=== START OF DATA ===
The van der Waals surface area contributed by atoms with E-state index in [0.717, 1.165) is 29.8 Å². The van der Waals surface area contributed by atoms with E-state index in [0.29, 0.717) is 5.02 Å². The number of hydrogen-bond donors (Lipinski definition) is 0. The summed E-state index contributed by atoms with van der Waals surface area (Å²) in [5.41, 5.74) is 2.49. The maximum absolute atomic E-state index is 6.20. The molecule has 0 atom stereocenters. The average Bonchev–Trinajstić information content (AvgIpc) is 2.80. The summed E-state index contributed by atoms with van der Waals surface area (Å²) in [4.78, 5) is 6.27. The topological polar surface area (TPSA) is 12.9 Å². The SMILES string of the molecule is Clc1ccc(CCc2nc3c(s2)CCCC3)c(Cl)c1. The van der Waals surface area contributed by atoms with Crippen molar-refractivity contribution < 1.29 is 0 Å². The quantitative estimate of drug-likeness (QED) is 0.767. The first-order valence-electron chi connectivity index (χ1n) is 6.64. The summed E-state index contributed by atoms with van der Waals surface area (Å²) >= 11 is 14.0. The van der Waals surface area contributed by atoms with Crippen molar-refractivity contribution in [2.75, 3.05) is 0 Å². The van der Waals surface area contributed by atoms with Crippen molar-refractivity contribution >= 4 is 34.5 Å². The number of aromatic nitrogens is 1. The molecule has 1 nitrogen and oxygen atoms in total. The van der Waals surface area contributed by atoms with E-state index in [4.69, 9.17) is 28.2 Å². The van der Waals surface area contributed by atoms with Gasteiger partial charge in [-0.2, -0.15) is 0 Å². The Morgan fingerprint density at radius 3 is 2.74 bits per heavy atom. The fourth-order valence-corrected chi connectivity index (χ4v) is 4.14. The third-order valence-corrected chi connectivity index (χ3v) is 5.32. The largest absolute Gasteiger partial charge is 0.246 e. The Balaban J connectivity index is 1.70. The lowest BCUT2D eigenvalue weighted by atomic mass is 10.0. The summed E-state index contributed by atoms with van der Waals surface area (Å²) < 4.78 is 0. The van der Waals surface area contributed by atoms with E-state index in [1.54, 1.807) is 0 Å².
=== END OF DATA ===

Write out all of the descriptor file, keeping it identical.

The van der Waals surface area contributed by atoms with E-state index in [0.717, 1.165) is 29.8 Å². The van der Waals surface area contributed by atoms with E-state index in [0.29, 0.717) is 5.02 Å². The number of hydrogen-bond donors (Lipinski definition) is 0. The summed E-state index contributed by atoms with van der Waals surface area (Å²) in [5.41, 5.74) is 2.49. The maximum absolute atomic E-state index is 6.20. The molecule has 0 atom stereocenters. The average Bonchev–Trinajstić information content (AvgIpc) is 2.80. The summed E-state index contributed by atoms with van der Waals surface area (Å²) in [4.78, 5) is 6.27. The topological polar surface area (TPSA) is 12.9 Å². The SMILES string of the molecule is Clc1ccc(CCc2nc3c(s2)CCCC3)c(Cl)c1. The van der Waals surface area contributed by atoms with Crippen molar-refractivity contribution < 1.29 is 0 Å². The quantitative estimate of drug-likeness (QED) is 0.767. The first-order valence-electron chi connectivity index (χ1n) is 6.64. The summed E-state index contributed by atoms with van der Waals surface area (Å²) >= 11 is 14.0. The van der Waals surface area contributed by atoms with Crippen molar-refractivity contribution in [2.75, 3.05) is 0 Å². The van der Waals surface area contributed by atoms with Crippen molar-refractivity contribution >= 4 is 34.5 Å². The number of aromatic nitrogens is 1. The molecule has 1 nitrogen and oxygen atoms in total. The van der Waals surface area contributed by atoms with E-state index in [4.69, 9.17) is 28.2 Å². The van der Waals surface area contributed by atoms with Gasteiger partial charge in [-0.2, -0.15) is 0 Å². The Morgan fingerprint density at radius 3 is 2.74 bits per heavy atom. The fourth-order valence-corrected chi connectivity index (χ4v) is 4.14. The third-order valence-corrected chi connectivity index (χ3v) is 5.32. The largest absolute Gasteiger partial charge is 0.246 e. The Balaban J connectivity index is 1.70. The lowest BCUT2D eigenvalue weighted by atomic mass is 10.0. The summed E-state index contributed by atoms with van der Waals surface area (Å²) < 4.78 is 0. The van der Waals surface area contributed by atoms with E-state index in [1.54, 1.807) is 0 Å².